by Irv Soonachan
I’m leery of the Knicks and their fans’ ongoing courtship of LeBron, because it feels like Groundhog Day. As long as I’ve been alive, the Knicks have been the kings of dashed hopes and near misses.
I first felt it as a youngster when the Knicks made the Eastern Conference Semis. Bernard King nearly took out the Celtics with maybe six fingers that weren’t broken. He might as well have worn boxing gloves. High expectations the next season were severed with his ACL.
So many tortuously unanswered questions. What if King were healthy? Would the Warriors really trade Chris Mullin for Kenny “Sky” Walker? How could Charles Smith miss that layup? What about Hubert Davis, sitting right there on the bench? He can shoot, can’t he? Can we at least give Hubert a try before it’s…? What if Ewing’s knees hold up? What if Allan Houston’s knees hold up? What if they fire Isiah Thomas and hire a rational person before Isiah goes and…?
Gifted Child grew up near the Cleveland Indians; he’s read this script already. Why would he come to New York to Save the Knicks, when there are so many better options? He says his two goals are to become an NBA Champion and a billionaire – is Madison Square Garden the best place to do that?
I recently ran into Aaron Goodwin, the mega-agent who brought LeBron into the league. He was at a Cavaliers game to visit with his former protégé. Goodwin’s current clients include Dwight Howard, Kevin Durant, Jamal Crawford and Nate Robinson.
“Madison Square Garden was synonymous with Madison Avenue, but that time is gone,” he said ominously, as he waited to go inside the locker room. “If you’re LeBron James or Dwight Howard, the market will go to where you are. It doesn’t matter, it’s a global economy.”
“For players like that, what matters is the opportunity to win. If you win, everything else will follow.”
Goodwin isn’t the only agent to think so. The New York Times recently ran a piece quoting other agents and marketing types (none of whom have LeBron’s ear, as Goodwin might) saying the exact same thing.
Bearing in mind his two goals (championships and $$), there are definitely better fits.
How about Miami, with Pat Riley running things and Dwyane Wade possibly there? In Florida (or Texas, for that matter) LeBron wouldn’t have to pay state income taxes. New York’s is 6.85 percent, which is steep when you plan on making out like Dr. Evil.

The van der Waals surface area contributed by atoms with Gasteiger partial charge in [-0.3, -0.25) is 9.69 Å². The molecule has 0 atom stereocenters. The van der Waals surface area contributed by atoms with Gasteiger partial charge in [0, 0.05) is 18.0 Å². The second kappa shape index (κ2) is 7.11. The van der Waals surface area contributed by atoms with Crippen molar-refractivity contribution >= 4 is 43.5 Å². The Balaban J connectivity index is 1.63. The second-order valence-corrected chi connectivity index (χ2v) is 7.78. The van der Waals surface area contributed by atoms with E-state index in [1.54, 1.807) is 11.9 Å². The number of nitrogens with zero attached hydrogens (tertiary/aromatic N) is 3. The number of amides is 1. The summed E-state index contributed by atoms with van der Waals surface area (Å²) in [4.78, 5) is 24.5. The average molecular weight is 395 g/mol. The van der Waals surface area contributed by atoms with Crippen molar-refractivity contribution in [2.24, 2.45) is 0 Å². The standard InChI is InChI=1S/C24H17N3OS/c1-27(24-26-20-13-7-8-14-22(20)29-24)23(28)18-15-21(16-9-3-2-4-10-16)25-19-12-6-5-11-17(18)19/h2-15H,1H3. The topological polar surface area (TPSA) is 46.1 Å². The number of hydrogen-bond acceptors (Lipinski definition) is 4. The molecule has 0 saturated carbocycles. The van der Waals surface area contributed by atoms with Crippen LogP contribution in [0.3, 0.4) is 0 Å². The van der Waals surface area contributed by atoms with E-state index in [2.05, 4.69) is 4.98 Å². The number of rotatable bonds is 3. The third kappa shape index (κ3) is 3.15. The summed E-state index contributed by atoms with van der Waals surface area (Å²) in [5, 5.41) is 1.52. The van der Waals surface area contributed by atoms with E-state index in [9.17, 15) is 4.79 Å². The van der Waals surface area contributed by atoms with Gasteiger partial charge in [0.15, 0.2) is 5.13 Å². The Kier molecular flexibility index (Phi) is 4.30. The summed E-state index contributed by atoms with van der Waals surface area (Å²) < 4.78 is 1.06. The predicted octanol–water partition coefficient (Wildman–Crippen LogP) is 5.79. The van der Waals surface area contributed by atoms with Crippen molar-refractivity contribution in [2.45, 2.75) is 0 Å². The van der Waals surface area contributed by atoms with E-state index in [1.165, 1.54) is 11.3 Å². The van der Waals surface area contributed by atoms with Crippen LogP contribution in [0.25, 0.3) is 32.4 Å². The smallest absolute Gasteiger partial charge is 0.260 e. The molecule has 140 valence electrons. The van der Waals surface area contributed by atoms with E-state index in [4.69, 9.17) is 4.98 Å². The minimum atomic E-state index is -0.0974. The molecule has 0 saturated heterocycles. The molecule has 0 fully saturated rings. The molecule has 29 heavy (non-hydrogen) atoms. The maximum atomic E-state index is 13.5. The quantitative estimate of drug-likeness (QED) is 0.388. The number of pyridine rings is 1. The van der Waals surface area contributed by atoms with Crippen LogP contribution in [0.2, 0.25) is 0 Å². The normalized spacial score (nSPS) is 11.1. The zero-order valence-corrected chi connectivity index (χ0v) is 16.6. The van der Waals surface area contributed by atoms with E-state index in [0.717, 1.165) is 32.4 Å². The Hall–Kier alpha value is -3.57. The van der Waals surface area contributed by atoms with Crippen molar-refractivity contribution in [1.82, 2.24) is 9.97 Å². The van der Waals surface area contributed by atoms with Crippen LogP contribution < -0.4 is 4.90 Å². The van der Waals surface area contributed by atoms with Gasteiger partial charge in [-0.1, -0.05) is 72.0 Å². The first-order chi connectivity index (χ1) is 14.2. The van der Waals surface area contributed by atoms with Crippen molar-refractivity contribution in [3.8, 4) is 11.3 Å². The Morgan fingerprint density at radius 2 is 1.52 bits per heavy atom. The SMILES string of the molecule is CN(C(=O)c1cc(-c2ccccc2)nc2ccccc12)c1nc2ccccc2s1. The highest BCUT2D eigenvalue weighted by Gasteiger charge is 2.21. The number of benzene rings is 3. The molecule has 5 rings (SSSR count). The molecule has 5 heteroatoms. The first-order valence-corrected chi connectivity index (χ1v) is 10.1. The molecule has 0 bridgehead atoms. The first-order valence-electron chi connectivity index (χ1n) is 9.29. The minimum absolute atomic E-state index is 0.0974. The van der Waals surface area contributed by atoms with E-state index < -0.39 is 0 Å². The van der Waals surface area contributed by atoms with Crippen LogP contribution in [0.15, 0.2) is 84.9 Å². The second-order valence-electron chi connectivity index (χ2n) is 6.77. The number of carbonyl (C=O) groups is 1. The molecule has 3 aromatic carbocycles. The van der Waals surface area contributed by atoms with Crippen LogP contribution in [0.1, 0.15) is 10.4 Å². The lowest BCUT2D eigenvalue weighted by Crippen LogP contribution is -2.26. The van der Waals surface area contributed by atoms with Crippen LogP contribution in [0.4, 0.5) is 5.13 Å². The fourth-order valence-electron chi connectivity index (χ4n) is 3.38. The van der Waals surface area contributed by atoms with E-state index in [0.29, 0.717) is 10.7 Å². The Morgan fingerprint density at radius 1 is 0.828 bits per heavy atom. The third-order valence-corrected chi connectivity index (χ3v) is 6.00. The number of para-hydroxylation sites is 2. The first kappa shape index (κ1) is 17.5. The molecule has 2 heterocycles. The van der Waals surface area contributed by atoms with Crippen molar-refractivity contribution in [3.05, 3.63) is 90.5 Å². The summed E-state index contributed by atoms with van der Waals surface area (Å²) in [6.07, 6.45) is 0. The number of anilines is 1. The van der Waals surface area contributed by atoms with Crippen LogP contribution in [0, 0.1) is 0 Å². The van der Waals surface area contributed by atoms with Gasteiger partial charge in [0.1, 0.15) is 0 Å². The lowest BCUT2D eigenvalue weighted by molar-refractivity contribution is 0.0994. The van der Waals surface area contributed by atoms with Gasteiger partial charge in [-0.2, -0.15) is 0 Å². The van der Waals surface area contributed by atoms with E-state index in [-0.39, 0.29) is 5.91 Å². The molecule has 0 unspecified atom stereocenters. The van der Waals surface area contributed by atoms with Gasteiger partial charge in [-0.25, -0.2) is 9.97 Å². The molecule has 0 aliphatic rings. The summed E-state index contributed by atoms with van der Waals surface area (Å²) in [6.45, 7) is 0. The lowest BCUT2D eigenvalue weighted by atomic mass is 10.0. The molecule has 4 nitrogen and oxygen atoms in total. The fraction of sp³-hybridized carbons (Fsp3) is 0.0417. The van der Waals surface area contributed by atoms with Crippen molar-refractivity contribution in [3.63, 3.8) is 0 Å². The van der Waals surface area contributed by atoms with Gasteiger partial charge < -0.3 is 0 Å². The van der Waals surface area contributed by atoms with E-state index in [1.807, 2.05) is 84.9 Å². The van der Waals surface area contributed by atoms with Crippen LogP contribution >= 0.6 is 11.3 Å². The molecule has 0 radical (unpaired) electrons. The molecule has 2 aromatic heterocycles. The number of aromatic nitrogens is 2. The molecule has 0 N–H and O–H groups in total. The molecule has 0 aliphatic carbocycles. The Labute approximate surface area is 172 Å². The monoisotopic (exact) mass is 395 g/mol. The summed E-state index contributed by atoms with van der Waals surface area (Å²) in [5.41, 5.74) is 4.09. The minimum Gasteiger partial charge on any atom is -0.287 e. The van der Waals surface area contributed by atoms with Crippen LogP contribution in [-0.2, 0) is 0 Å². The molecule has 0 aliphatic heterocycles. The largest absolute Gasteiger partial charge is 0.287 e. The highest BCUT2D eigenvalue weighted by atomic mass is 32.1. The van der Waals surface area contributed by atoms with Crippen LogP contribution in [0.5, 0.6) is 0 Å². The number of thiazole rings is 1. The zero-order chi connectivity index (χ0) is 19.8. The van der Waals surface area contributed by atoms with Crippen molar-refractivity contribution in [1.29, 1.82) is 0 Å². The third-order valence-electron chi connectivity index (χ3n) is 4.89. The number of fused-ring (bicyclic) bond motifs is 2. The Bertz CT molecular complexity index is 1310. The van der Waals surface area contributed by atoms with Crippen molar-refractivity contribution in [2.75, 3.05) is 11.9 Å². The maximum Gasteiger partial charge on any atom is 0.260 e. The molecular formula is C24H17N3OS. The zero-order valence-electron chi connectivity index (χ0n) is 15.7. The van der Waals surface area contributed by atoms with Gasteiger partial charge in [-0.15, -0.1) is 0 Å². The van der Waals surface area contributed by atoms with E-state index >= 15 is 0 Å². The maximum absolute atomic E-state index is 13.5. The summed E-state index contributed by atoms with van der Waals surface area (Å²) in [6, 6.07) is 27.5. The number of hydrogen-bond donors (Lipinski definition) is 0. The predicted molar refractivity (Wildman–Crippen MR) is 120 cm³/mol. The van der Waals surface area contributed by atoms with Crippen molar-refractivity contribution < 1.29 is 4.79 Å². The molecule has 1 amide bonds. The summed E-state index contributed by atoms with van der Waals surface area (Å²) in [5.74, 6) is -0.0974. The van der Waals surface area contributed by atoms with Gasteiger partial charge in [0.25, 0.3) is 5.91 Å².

Or New Jersey/Brooklyn, who can sign a couple of max players and already have a point guard and a center? Their new majority owner, the hard-partying “billionaire bachelor,” and minority owner Jay-Z could probably make a compelling pitch.
Maybe a sign and trade with Portland or Houston, where there would be tremendous talent around even after compensating Cleveland. Or for that matter, what about the Cavs, who will have cap room this offseason to find LeBron a sidekick? Plus, they’re allowed to pay LeBron a little more than everyone else. There are probably three or four other teams worth mentioning, too.
People make imperfect career choices all the time, just because they want to be somewhere. Manhattan has been that somewhere for a lot of people. But when you take off the rose-tinted, 1973 vintage glasses, the odds aren’t good for the Knicks.
That said, don’t feel too sorry for Knicks fans if their summer is a let down. They’re used to it.
— Warriors coach Don Nelson on Monta Ellis’ spotty attendance record at pregame shootarounds: “He’s not a morning person. He gets some stomach aches or something and it’s usually not very serious.”
— Corey Maggette’s stellar play for the Warriors is not a fluke and not just hot shooting. He’s using his size more effectively than he ever has, and is getting more touches without Stephen Jackson around. It doesn’t seem as though he’s on a streak, but that he’s reaching his potential.
— The Nets might have a bright future with a new, charismatic billionaire owner, but their present is dim. They’re not getting a high level of effort from their players and word is they’re hardly even bothering to scout opponents anymore. Don’t be surprised when they break the record for the worst finish ever. (Which currently stands at 9-73.)
— Thanks to LCD Soundsystem for the title of this post.